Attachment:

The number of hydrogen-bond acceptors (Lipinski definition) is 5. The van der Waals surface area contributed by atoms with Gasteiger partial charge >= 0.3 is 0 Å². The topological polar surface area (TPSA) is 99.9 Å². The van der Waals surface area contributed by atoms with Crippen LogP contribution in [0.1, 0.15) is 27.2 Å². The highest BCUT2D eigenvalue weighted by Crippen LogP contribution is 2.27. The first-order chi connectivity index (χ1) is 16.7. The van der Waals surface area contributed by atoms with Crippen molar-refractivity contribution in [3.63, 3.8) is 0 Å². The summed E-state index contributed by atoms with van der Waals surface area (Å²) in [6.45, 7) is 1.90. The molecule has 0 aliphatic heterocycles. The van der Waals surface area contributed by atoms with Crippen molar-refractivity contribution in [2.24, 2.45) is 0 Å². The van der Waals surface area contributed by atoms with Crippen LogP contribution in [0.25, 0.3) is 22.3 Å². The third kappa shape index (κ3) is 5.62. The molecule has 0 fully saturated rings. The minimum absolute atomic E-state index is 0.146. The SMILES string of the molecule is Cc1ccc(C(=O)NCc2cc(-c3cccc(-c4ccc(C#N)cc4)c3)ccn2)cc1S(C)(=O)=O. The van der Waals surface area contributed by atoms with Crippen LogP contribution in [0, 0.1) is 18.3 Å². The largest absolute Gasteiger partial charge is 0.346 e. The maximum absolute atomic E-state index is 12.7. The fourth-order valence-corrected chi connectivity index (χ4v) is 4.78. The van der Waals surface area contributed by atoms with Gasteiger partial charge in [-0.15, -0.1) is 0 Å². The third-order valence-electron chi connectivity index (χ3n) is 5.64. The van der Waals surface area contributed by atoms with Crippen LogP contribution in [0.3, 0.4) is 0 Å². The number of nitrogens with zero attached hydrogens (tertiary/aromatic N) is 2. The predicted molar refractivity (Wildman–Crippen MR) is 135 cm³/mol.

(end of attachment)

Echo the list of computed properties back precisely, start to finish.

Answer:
The number of hydrogen-bond acceptors (Lipinski definition) is 5. The van der Waals surface area contributed by atoms with Gasteiger partial charge >= 0.3 is 0 Å². The topological polar surface area (TPSA) is 99.9 Å². The van der Waals surface area contributed by atoms with Crippen LogP contribution in [0.1, 0.15) is 27.2 Å². The highest BCUT2D eigenvalue weighted by Crippen LogP contribution is 2.27. The first-order chi connectivity index (χ1) is 16.7. The van der Waals surface area contributed by atoms with Crippen molar-refractivity contribution in [3.63, 3.8) is 0 Å². The summed E-state index contributed by atoms with van der Waals surface area (Å²) in [6.45, 7) is 1.90. The molecule has 0 aliphatic heterocycles. The van der Waals surface area contributed by atoms with Crippen molar-refractivity contribution in [2.24, 2.45) is 0 Å². The van der Waals surface area contributed by atoms with Crippen LogP contribution in [0.25, 0.3) is 22.3 Å². The third kappa shape index (κ3) is 5.62. The molecule has 0 fully saturated rings. The minimum absolute atomic E-state index is 0.146. The SMILES string of the molecule is Cc1ccc(C(=O)NCc2cc(-c3cccc(-c4ccc(C#N)cc4)c3)ccn2)cc1S(C)(=O)=O. The van der Waals surface area contributed by atoms with Crippen LogP contribution in [0, 0.1) is 18.3 Å². The largest absolute Gasteiger partial charge is 0.346 e. The maximum absolute atomic E-state index is 12.7. The fourth-order valence-corrected chi connectivity index (χ4v) is 4.78. The van der Waals surface area contributed by atoms with Gasteiger partial charge in [-0.15, -0.1) is 0 Å². The third-order valence-electron chi connectivity index (χ3n) is 5.64. The van der Waals surface area contributed by atoms with Crippen LogP contribution in [0.3, 0.4) is 0 Å². The number of nitrogens with zero attached hydrogens (tertiary/aromatic N) is 2. The predicted molar refractivity (Wildman–Crippen MR) is 135 cm³/mol.